Вы находитесь на странице: 1из 249

A Self Instructing Course in Mode Choice Modeling:

Multinomial and Nested Logit Models

Prepared For

U.S. Department of Transportation Federal Transit Administration

by

Frank S. Koppelman and Chandra Bhat

with technical support from Vaneet Sethi, Sriram Subramanian, Vincent Bernardin and Jian Zhang

Koppelman and Bhat

January 31, 2006 Modified June 30, 2006

January 31, 2006

Self Instructing Course in Mode Choice Modeling: Multinomial and Nested Logit Models

i

Table of Contents

ACKNOWLEDGEMENTS

vii

CHAPTER 1 : INTRODUCTION

1

1.1 BACKGROUND

1

1.2 USE OF DISAGGREGATE DISCRETE CHOICE MODELS

2

1.3 APPLICATION CONTEXT IN CURRENT COURSE

3

1.4 URBAN AND INTERCITY TRAVEL MODE CHOICE MODELING

4

1.4.1 Urban Travel Mode Choice Modeling

4

1.4.2 Intercity Mode Choice Models

4

1.5 DESCRIPTION OF THE COURSE

5

1.6 ORGANIZATION OF COURSE STRUCTURE

6

CHAPTER 2 : ELEMENTS OF THE CHOICE DECISION PROCESS

9

2.1 INTRODUCTION

9

2.2 THE

DECISION MAKER

9

2.3 THE

ALTERNATIVES

10

2.4 ATTRIBUTES OF ALTERNATIVES

11

2.5 THE DECISION RULE

12

CHAPTER 3 : UTILITY-BASED CHOICE THEORY

14

3.1 BASIC CONSTRUCT OF UTILITY THEORY

14

3.2 DETERMINISTIC CHOICE CONCEPTS

15

3.3 PROBABILISTIC CHOICE THEORY

17

3.4 COMPONENTS OF THE DETERMINISTIC PORTION OF THE UTILITY FUNCTION

19

3.4.1 Utility Associated with the Attributes of Alternatives

20

3.4.2 Utility ‘Biases’ Due to Excluded Variables

21

3.4.3 Utility Related to the Characteristics of the Decision Maker

22

3.4.4 Utility Defined by Interactions between Alternative Attributes and Decision Maker Characteristics 23

24

CHAPTER 4 : THE MULTINOMIAL LOGIT MODEL 26

26

3.5 SPECIFICATION OF THE ADDITIVE ERROR TERM

4.1 OVERVIEW DESCRIPTION AND FUNCTIONAL FORM

4.1.1

The Sigmoid or S shape of Multinomial Logit Probabilities 31

4.1.2

The

Equivalent Differences Property

32

4.2 INDEPENDENCE OF IRRELEVANT ALTERNATIVES PROPERTY

38

4.2.1

The Red Bus/Blue Bus Paradox

40

4.3 EXAMPLE: PREDICTION WITH MULTINOMIAL LOGIT MODEL

41

4.4 MEASURES OF RESPONSE TO CHANGES IN ATTRIBUTES OF ALTERNATIVES

46

4.4.1

Derivatives of Choice Probabilities

46

4.4.2

Elasticities of Choice Probabilities

48

4.5 MEASURES OF RESPONSES TO CHANGES IN DECISION MAKER CHARACTERISTICS

51

4.5.1

Derivatives of Choice Probabilities

51

4.5.2

Elasticities of Choice Probabilities

53

4.6 MODEL ESTIMATION: CONCEPT AND METHOD

54

4.6.1

Graphical Representation of Model Estimation

54

4.6.2

Maximum Likelihood Estimation Theory

56

4.6.3

Example of Maximum Likelihood Estimation

58

Koppelman and Bhat

January 31, 2006

Self Instructing Course in Mode Choice Modeling: Multinomial and Nested Logit Models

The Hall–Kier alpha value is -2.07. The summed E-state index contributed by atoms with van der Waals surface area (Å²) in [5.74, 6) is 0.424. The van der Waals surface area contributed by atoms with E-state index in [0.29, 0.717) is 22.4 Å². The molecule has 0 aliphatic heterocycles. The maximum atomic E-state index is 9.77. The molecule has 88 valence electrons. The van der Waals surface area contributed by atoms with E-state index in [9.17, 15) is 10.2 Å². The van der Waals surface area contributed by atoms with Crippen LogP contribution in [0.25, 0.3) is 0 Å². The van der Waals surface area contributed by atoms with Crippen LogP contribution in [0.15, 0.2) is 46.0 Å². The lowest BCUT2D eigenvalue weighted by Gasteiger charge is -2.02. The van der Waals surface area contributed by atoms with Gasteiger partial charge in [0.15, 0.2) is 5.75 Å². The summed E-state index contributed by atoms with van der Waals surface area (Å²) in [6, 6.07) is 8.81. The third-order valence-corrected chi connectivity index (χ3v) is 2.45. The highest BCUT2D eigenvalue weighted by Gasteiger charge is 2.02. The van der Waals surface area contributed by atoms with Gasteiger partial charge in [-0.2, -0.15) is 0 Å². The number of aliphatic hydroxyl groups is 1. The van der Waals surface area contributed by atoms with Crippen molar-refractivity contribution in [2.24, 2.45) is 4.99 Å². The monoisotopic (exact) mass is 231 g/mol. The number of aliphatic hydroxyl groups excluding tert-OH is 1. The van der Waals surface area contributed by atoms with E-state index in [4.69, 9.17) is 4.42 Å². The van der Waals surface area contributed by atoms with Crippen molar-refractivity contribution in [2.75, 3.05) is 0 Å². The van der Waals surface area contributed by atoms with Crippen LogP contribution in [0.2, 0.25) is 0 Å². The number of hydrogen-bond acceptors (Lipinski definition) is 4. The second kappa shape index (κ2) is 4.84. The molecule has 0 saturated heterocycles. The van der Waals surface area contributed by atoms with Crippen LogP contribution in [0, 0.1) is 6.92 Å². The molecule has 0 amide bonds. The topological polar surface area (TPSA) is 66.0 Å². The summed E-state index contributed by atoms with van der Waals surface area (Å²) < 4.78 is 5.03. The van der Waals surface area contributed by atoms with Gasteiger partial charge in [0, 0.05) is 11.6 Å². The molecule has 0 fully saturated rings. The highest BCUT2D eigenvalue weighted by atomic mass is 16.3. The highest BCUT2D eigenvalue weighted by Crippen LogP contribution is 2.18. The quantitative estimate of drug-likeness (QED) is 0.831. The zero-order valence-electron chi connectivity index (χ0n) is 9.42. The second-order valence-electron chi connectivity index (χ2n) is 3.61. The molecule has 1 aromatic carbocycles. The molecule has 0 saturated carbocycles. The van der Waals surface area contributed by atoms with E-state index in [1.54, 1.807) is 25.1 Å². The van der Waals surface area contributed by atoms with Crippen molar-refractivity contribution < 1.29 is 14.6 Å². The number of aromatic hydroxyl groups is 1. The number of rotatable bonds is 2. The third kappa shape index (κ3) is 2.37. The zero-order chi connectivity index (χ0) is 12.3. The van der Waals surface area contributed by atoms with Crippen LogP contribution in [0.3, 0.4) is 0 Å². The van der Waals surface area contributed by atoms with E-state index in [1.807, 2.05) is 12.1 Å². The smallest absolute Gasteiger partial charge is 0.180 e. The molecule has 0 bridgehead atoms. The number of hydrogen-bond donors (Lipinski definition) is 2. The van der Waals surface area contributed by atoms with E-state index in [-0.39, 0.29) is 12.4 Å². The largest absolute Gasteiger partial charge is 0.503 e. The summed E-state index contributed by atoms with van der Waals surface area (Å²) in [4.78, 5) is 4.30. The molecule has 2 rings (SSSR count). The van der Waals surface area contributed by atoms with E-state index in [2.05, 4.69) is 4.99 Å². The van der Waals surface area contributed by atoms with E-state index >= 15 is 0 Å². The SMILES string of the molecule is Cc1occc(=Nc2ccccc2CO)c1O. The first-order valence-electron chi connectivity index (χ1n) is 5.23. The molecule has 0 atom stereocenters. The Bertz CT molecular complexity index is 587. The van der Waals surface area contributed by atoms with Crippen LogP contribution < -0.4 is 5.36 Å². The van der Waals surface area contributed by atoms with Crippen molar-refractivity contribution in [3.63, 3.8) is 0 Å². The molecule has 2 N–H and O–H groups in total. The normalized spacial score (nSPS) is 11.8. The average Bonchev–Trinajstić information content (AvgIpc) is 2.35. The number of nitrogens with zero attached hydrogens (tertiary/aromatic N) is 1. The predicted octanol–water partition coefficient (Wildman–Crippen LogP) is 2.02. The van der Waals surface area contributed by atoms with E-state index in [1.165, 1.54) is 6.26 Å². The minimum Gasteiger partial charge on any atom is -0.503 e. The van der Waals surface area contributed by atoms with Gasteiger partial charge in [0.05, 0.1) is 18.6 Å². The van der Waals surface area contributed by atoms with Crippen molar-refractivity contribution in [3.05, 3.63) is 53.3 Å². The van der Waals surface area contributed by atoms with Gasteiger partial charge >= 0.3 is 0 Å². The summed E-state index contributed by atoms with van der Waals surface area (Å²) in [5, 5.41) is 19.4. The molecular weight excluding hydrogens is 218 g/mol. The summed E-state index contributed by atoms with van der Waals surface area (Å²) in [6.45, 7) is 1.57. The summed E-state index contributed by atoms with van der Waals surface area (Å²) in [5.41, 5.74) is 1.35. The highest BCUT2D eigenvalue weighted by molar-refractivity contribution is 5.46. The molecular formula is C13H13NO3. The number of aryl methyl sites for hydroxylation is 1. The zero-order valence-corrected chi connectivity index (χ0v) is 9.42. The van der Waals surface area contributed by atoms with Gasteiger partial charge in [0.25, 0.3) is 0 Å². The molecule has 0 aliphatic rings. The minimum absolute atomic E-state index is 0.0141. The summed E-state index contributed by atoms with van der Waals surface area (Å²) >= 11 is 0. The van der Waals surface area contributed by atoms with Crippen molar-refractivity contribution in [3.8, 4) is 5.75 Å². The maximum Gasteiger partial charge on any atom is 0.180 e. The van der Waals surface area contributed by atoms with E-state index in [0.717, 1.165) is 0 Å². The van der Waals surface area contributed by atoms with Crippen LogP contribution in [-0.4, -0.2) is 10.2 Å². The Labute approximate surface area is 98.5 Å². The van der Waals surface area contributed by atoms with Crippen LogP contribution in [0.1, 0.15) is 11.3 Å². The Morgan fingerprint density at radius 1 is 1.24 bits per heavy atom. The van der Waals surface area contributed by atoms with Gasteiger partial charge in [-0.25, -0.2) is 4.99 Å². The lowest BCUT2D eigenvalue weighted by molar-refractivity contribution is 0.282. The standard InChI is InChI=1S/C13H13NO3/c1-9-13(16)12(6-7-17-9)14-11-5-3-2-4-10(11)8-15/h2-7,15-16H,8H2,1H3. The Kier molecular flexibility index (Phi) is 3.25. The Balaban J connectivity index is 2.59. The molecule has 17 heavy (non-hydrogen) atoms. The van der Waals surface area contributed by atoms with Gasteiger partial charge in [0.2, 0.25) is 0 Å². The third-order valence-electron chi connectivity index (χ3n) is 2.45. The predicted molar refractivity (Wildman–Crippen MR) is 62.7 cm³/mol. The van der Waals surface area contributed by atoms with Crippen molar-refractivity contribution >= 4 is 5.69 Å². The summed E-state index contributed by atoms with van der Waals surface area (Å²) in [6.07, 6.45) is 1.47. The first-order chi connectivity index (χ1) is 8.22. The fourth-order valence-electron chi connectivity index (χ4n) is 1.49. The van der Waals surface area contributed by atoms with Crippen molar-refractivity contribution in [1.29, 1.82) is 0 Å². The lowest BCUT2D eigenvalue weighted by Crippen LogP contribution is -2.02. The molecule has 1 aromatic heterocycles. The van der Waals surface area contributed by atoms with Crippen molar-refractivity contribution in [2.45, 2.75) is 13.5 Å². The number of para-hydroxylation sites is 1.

ii

CHAPTER 5 : DATA ASSEMBLY AND ESTIMATION OF SIMPLE MULTINOMIAL LOGIT MODEL.61

5.1 INTRODUCTION

61

5.2 DATA REQUIREMENTS OVERVIEW

61

5.3 SOURCES AND METHODS FOR TRAVELER AND TRIP RELATED DATA COLLECTION

63

5.3.1

Travel Survey Types

63

5.3.2

Sampling Design Considerations

65

5.4 METHODS FOR COLLECTING MODE RELATED DATA

68

5.5 DATA STRUCTURE FOR ESTIMATION

69

5.6 APPLICATION DATA FOR WORK MODE CHOICE IN THE SAN FRANCISCO BAY AREA

72

5.7 ESTIMATION OF MNL MODEL WITH BASIC SPECIFICATION

74

5.7.1

Informal Tests

77

5.7.2

Overall Goodness-of-Fit Measures

79

5.7.3

Statistical Tests

82

5.8 VALUE OF TIME

98

5.8.1

Value of Time for Linear Utility Function

98

5.8.2

Value of Time when Cost is Interacted with another Variable

99

5.8.3

Value of Time for Time or Cost Transformation

101

CHAPTER 6 : MODEL SPECIFICATION REFINEMENT: SAN FRANCISCO BAY AREA WORK MODE

CHOICE

106

6.1 INTRODUCTION

 

106

6.2 ALTERNATIVE SPECIFICATIONS

107

6.2.1

Refinement of Specification for Alternative Specific Income Effects

108

6.2.2

Different Specifications of Travel Time

111

6.2.3

Including Additional Decision Maker Related Variables

119

6.2.4

Including Trip Context Variables

121

6.2.5

Interactions between Trip Maker and/or Context Characteristics and Mode Attributes

124

6.2.6

Additional Model Refinement

127

6.3 MARKET SEGMENTATION

 

129

6.3.1

Market

Segmentation

Tests

131

6.3.2

Market

Segmentation

Example

133

6.4 SUMMARY

 

137

CHAPTER 7 : SAN FRANCISCO BAY AREA SHOP/OTHER MODE CHOICE

139

7.1 INTRODUCTION

 

139

7.2 SPECIFICATION FOR SHOP/OTHER MODE CHOICE MODEL

141

7.3 INITIAL MODEL SPECIFICATION

 

141

7.4 EXPLORING ALTERNATIVE SPECIFICATIONS

144

CHAPTER 8 : NESTED LOGIT MODEL

157

8.1 MOTIVATION

 

157